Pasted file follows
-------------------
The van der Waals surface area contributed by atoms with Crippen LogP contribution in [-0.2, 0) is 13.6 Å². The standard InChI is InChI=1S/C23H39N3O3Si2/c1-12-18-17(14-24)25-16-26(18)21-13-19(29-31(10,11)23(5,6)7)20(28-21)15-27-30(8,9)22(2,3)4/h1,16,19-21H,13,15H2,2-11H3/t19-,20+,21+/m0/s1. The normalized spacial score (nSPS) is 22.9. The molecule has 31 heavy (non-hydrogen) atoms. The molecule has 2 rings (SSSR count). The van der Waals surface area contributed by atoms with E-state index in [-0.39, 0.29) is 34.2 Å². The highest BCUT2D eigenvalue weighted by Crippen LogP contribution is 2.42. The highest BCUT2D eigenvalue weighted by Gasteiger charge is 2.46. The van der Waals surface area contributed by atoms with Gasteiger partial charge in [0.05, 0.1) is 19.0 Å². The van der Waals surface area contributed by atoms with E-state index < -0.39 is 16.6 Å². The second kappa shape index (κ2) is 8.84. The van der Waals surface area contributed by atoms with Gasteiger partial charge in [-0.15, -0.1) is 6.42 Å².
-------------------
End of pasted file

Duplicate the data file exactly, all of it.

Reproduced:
The van der Waals surface area contributed by atoms with Crippen LogP contribution in [-0.2, 0) is 13.6 Å². The standard InChI is InChI=1S/C23H39N3O3Si2/c1-12-18-17(14-24)25-16-26(18)21-13-19(29-31(10,11)23(5,6)7)20(28-21)15-27-30(8,9)22(2,3)4/h1,16,19-21H,13,15H2,2-11H3/t19-,20+,21+/m0/s1. The normalized spacial score (nSPS) is 22.9. The molecule has 31 heavy (non-hydrogen) atoms. The molecule has 2 rings (SSSR count). The van der Waals surface area contributed by atoms with E-state index in [-0.39, 0.29) is 34.2 Å². The highest BCUT2D eigenvalue weighted by Crippen LogP contribution is 2.42. The highest BCUT2D eigenvalue weighted by Gasteiger charge is 2.46. The van der Waals surface area contributed by atoms with Gasteiger partial charge in [0.05, 0.1) is 19.0 Å². The van der Waals surface area contributed by atoms with E-state index < -0.39 is 16.6 Å². The second kappa shape index (κ2) is 8.84. The van der Waals surface area contributed by atoms with Gasteiger partial charge in [-0.15, -0.1) is 6.42 Å².